If you’ve climbed the career ladder all the way to a management position, then you’ll know that you now have plenty of new challenges to face. Being a good leader isn’t easy and there are a number of common traps that you’re in danger of falling into.
If you want to be a successful leader, avoid these mistakes.
1. Not listening to the opinions of others
Good managers accept that they don’t always know best and value the ideas of their team. Everyone sees things in different ways and we all have our strengths, so make the most of what your people have to offer and don’t try to dictate everything yourself.
You should always try to take time to listen to others and show that you value their opinion. You may not always agree, or act on their idea but you should acknowledge them and create a working atmosphere where people feel confident expressing their opinions. Ultimately, you’ll be making the decisions but a few ideas along the way may help you to make better decisions.
2. Being unapproachable
Good leaders make their team feel like they can talk to them about any issues they are having. Your people should feel comfortable asking you for advice and being honest with you if they are struggling. While they shouldn’t be bothering you with every tiny problem, they should know that your door is always open.
3. Not being open to change
It’s all too easy to get comfortable with the systems and procedures you have in place, but there is always room for improvement and change is inevitable. If you want to increase efficiency and productivity in your team changes will have to be made, especially with so much new technology emerging all the time. Don’t be a dinosaur!
4. Neglecting the details
As a leader, you’ll be driving your team to achieve key goals and to see the bigger picture. However, while you may have set some big goals, it’s important to remember that these goals will only be achieved by an accumulation of small projects and successes.
Ensure that you don’t lose sight of the smaller day-to-day tasks and procedures that are taking place. If you have a good understanding of what is happening at every level in your organisation you will be able to better spot when things aren’t working as well as they should be.
5. Not recognising individual successes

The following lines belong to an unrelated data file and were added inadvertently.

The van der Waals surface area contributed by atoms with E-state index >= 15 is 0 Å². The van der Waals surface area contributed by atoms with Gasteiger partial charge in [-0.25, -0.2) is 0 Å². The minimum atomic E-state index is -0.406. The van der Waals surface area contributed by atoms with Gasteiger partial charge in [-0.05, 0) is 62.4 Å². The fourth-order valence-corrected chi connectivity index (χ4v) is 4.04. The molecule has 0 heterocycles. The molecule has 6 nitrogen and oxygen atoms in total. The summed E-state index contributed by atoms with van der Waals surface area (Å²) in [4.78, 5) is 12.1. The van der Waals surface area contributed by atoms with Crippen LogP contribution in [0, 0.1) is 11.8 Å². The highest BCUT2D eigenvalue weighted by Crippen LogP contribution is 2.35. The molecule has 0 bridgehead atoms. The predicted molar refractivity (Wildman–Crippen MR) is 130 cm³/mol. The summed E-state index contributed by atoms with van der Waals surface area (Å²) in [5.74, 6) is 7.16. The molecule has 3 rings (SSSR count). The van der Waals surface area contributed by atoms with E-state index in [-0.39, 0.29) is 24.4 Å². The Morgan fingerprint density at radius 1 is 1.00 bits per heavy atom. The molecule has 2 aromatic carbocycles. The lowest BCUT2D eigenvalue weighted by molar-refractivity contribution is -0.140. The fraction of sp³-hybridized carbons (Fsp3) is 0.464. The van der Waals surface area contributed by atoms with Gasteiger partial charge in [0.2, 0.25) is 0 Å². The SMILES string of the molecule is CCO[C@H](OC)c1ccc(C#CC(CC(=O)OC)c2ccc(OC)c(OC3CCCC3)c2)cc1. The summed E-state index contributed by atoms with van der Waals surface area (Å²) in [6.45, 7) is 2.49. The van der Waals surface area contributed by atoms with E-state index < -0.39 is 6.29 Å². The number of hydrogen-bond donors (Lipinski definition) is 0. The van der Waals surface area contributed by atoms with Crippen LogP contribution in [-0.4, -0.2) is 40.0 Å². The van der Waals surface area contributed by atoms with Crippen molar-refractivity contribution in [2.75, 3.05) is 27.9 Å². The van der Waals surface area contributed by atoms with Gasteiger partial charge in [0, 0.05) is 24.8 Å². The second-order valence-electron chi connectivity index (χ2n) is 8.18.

Praise and recognition give the people in your team a big motivation boost. Keep your eye on what’s happening and if someone achieves something great, recognise them for it. A simple ‘good job on that project’ will make them feel good and if you can offer an additional bonus or perk this will only motivate them to give their all going forward.
6. Being a micromanager
If you try to control and dictate every little thing that is happening, your team will become frustrated and feel that you don’t trust them to do their jobs. While you should check in with your team and be aware of what is happening, you don’t need to obsess over details and get involved in everything.
7. Not communicating honestly with your team
If there are important things happening in your company then you shouldn’t keep your team in the dark. There are plenty of ways to keep people in the loop (meetings, emails, conference calls, etc.) so keep your communication channels as open as possible. From time to time there will be sensitive topics that you may not want to broadcast but aim to be as open and honest as you can be.
8. Being too personal or impersonal
Stay professional and don’t overshare with your team. It’s great for them to know a little bit about your life, what you’re interested in and your family, but they don’t need to hear about the big argument you had with your partner at the weekend. It’s important to strike a balance between connecting with your colleagues and being approachable whilst maintaining their respect.
9. Not admitting when you’re wrong
We all make mistakes from time to time or make a bad decision and there’s nothing worse than a leader who can’t admit their mistakes. You will earn a lot more respect by acknowledging your errors and moving forward than if you try to shift the blame or deny any fault.
10. Being afraid to let people go
Firing someone is never a pleasant task, but if there is a negative under-performer in your team it will be better for everyone if you bite the bullet and let them go. It is likely to be a difficult conversation, but remember they are taking the place of someone who could be adding a lot of value to your team.
If you go down all the right channels and make an effort to help your employee improve but they still aren’t getting anywhere, it’s time for them to move on.
Bringing it all together
Being a leader has plenty of challenges, but if you can avoid the common mistakes above you’ll be in a much better position to lead your team to success!